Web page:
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Note that a Preprint of this article also exists, first published March 4, 2017.

Introduction

Litchi stink-bug, Tessaratoma papillosa Drury (Hemiptera: Tessaratomidae), is a major pest on Litchi chinensis Sonn and Dimocarpus longan Lour in South East Asia and Southern China. The nymphs and adults feed on the tender branchlets, spica, and fruit for almost a year, reducing plant growth and causing flower and fruit drop, and can lead to wilting and even plant death (Waite & Hwang, 2002). Not only do the insects attack graminaceous plants, they also spread viruses between crops indirectly. These viruses, such as those causing witches’ broom diseases (Chen, Chen & Xu, 2001), can seriously affect the production of litchi and longan. When threatened, the bug releases large quantities of highly irritating and corrosive effluvial fluid from its scent gland (Zhao et al., 2012), which can burn or darken flowers, wilt young leaves, and even lead to brown spots and downy mildew on old leaves and fruits. These changes eventually reduce the edible and economical value of the fruit (Boontam & Leksawasdi, 1994). Chemical pesticides have been used to control T. papillosa, but pest control is poor and problems with pesticide residues on fruit and pest resistance to the chemicals used can seriously impact human health (Xu, 2005). Recently, an outbreak of litchi stink-bug occurred on litchi in Southern China during the 2013 to 2016 growing seasons. For these reasons, development of a non-hazard means of controlling T. papillosa on litchi has become urgent.

Biological control is one of the most widely used techniques for environmentally benign pest control (Ren & Chen, 2012). Many studies have focused on utilizing natural resources for pest control. Field research has identified many predatory enemies of T. papillosa, including Tenodera sinensis Saussure, Hierodula patellifera Serville, Gampsocleis sp., spiders, the South China tree-toad, and various birds (Li et al., 2013; Wang et al., 2015). The egg parasitoids Anastatus japonicus Ashmead and Ooencyrtus corbetti Ferr have been used as parasites in the biological control of T. papillosa, with some success (Zou, 2008; Li et al., 2013; Liu et al., 1995; Han et al., 1999; Chi, Xu & Wang, 2006). In addition, a method involving azadirachtin injection was also tested against T. papillosa and other pests of litchi (Marie, Konrad & Joachim, 2006). However, there are not enough natural enemies and plant extracts to control T. papillosa in the natural environment, and the large-scale production and application of natural enemies and plant extracts are usually restricted by artificial production conditions (Ren & Chen, 2012).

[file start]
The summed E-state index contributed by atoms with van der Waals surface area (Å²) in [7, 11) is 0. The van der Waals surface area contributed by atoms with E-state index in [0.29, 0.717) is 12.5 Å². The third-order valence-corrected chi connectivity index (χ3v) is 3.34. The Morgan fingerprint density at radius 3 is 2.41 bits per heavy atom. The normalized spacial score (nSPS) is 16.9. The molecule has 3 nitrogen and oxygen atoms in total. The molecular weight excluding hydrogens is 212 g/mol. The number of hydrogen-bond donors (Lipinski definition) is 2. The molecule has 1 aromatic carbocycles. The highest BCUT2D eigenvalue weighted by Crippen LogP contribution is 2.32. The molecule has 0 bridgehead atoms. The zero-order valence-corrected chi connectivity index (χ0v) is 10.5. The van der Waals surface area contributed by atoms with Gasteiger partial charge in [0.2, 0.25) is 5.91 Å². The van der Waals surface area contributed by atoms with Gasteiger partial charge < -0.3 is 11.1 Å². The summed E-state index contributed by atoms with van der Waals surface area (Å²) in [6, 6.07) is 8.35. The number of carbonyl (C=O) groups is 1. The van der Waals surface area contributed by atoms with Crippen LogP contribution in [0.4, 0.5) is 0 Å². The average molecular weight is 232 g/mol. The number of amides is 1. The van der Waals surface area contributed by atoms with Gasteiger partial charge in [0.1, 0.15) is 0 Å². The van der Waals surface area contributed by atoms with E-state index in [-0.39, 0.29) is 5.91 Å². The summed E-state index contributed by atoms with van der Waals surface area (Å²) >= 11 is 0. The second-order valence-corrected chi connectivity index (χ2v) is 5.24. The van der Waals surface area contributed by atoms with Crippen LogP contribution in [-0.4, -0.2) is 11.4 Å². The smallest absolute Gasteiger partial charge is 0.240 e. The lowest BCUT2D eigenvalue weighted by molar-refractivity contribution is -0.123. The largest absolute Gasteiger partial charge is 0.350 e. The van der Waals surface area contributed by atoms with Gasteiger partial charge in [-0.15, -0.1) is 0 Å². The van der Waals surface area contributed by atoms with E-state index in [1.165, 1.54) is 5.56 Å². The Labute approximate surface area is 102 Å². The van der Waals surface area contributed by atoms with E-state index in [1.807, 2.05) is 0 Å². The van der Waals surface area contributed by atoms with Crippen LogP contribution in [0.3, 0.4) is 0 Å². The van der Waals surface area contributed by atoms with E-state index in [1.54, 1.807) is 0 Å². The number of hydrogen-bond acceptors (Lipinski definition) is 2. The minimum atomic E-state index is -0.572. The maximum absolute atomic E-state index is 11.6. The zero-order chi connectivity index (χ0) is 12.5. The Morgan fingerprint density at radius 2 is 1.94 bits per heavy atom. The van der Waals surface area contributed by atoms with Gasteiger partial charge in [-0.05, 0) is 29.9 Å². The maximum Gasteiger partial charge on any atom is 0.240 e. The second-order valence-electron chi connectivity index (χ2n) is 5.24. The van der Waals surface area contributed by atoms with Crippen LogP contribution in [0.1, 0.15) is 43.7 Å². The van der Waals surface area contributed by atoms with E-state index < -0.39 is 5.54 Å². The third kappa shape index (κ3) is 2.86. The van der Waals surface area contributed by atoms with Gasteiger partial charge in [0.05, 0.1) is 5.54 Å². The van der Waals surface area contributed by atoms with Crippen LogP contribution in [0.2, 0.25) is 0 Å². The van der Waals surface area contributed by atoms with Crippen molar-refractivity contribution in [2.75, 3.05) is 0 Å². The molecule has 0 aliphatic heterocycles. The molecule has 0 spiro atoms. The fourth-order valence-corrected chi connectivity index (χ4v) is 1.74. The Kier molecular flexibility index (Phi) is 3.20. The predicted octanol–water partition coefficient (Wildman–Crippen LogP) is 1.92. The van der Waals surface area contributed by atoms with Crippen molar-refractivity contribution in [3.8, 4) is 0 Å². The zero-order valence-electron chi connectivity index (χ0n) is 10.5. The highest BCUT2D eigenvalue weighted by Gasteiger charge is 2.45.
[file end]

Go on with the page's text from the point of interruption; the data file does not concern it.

Entomopathogenic fungi, as alternatives to chemical control or as part of Integrated Pest Management (IPM) programs, are key factors in controlling pests. These fungi enter the insect by cuticular infection, and even produce toxins to aid invasion. They can infect different developmental stages of various kinds of insects, especially those with sucking mouthparts pests, as well as forest and soil pests (Wang et al., 2010). Many microbial insecticides are available for the biological control of insect pests, including Metarhizium anisopliae, Beauveria bassiana, Paecilomycesfum osoroseus, and Verticillium lecanii (Ferron, 1978; Ramakers & Samson, 1984; Fransen & Van Lanteren, 1993; Pingel & Lewis, 1996; Wang, 2012). However, few have been used successfully against T. papillosa. A strain of Metarhizium anisopliae was found to be highly pathogenic on T. papillosa when used at a rate of 1.0  ×107 conidia/mL, with good insecticidal activity in the field (Jia, 2005). Fan et al. (2011) isolated four entomopathogenic fungi from soil samples of litchi orchards in South China, and two of them, Metarhizium anisopliae Bb07 and Beauveria bassiana Ma03, demonstrated good control of T. papillosa in field trials. The advantages of entomopathogenic fungi include a broad spectrum of diffusion effect, less likelihood of the pest developing resistance, ease of production, and greater specificity against target species (Ren & Chen, 2012). These considerations make it worthwhile to explore the natural availability of entomopathogenic fungus for use in the biological control of T. papillosa.

In this study, we investigated two pathogenic fungi from naturally infected T. papillosa, exhibiting signs of muscardine, in a litchi orchard. The aims of the study were (1) to collect and isolate new entomopathogenic fungi from T. papillosa, (2) to determine their pathogenicity on T. papillosa, and (3) to develop a biocontrol option for T. papillosa. It is hoped that this work will provide the basis for more detailed research on fungus-based pesticide products and their large-scale application for biological control of important pests in agriculture and forest systems.

Materials and Methods

Test strain

The fresh entomogenous fungi were collected from naturally infected adult T. papillosa exhibiting symptoms of muscardine on litchi leaves and branches from the litchi orchard (23.57N, 113.55E), which was located in Huangwei village, Conghua district, Guangzhou, China. Digital photomicrographs of the samples were taken (Fig. 1). Fungal strains were isolated from the adult T. papillosa, and cultured on potato dextrose agar (PDA) at 26 ± 1 °C and 60% RH in a biochemical incubator. Fungal strains exhibiting good growth and spore production traits were selected and purified for use as test strains. Samples of the strains were deposited in the laboratory of the Guangdong Institute of Applied Biological Resources, and the remainder of the strain was used for pathogenicity tests. The infected adults of T. papillosa were observed and recorded by microscope, and morphological identification based on phenotypic properties and morphology of the pathogenic fungus (Pu & Li, 1996; Liang et al., 2005; Luangsa-ard et al., 2005).